This morning, for the first time in my life, I was denied access to a country. In particular, I was denied access to the United States.
I was scheduled to spend three days at Microsoft as part of the MSN Search Champs program. I knew a number of people who were going, it sounded like fun, and I was excited to see the Redmond campus.
When I arrived at US Customs, I did the thing I always do when travelling on business to the States. I said I was attending some meetings. This has always worked in the past, and, conveniently, is also tends to be true.
Today, I must have had a particularly inquisitive customs agent. He asked a few more questions, asked to see my business card and then upgraded (downgraded?) me to the secondary interview room. There I had a longer interview, and I answered all their questions politely and honestly.
Ultimately, the customs agents concluded that because Microsoft was covering my flight and accommodation, I was being compensated for consulting activities. In order to enter the country, I’d need a work permit. I didn’t have one, and certainly wasn’t going to produce one in the next four hours, so I was stuck in newly-Conservative Canada.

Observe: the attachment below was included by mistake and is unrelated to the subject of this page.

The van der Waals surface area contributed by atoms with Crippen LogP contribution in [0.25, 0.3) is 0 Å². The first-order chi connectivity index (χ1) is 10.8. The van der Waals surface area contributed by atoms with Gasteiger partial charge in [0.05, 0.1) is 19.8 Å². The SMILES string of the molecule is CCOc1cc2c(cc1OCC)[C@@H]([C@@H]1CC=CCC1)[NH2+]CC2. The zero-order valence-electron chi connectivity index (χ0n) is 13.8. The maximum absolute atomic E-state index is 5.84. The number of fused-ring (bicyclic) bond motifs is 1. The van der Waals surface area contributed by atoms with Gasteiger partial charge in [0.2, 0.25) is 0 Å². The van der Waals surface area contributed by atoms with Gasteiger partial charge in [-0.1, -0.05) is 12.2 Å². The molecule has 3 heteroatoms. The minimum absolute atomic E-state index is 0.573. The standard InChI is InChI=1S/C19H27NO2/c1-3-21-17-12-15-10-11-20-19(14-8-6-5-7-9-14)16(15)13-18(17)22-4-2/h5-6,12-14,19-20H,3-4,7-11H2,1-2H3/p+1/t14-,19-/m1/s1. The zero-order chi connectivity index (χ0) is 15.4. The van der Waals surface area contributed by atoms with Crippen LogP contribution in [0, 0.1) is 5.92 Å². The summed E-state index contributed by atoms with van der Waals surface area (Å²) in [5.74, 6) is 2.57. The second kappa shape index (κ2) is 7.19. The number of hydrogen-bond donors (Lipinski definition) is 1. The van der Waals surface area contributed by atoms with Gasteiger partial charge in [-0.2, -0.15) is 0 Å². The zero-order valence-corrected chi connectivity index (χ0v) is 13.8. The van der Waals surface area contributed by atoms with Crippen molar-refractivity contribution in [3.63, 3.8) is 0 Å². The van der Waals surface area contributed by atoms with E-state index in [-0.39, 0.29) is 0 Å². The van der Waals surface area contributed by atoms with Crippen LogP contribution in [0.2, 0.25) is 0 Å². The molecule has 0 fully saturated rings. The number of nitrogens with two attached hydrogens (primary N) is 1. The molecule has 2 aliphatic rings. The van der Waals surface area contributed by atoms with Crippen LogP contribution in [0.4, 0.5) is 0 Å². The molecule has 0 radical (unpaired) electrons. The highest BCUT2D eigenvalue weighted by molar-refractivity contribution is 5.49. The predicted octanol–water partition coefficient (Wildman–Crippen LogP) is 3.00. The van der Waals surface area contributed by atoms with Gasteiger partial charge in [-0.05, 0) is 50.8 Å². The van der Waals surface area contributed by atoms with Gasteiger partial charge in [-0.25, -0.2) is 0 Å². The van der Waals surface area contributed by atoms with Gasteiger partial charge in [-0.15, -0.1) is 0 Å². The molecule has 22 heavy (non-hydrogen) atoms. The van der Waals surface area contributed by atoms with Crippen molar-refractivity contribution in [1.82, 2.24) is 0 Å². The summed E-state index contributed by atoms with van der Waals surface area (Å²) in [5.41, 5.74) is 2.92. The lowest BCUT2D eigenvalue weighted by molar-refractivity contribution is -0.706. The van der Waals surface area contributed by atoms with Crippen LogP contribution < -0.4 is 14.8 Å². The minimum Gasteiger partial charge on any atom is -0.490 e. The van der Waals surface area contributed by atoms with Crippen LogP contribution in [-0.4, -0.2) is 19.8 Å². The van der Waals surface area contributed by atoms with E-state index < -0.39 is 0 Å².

I then stood around for 45 minutes while the agent processed my ‘withdrawal of application’. Ironically, his machine was downloading a patch–government IT folks apparently don’t run these things in the middle of the night. So, I had to wait until that was done, while casting worried glances at the three (three!) boxes of rubber gloves sitting on an adjacent stainless steel table.
While I waited, I watched a half dozen other people get processed. Five out of six of them were denied.
I asked the agent whether this would impact future attempts to travel for pleasure to the US. He said no, so long as I had enough documentation to verify my pleasure travel status. He also advised me to, “you know, go to Hawaii and Palm Springs”. So I guess a pleasure cruise in Lake Michigan is out of the question.
Ultimately, it was a civil experience. No strip search or, uh, digital exam (thank goodness, as Constable Hurtado (not his real name) had massive hands). Just a conversation and a lot of waiting. I wouldn’t recommend it, but I certainly had an easier time than Jeremy.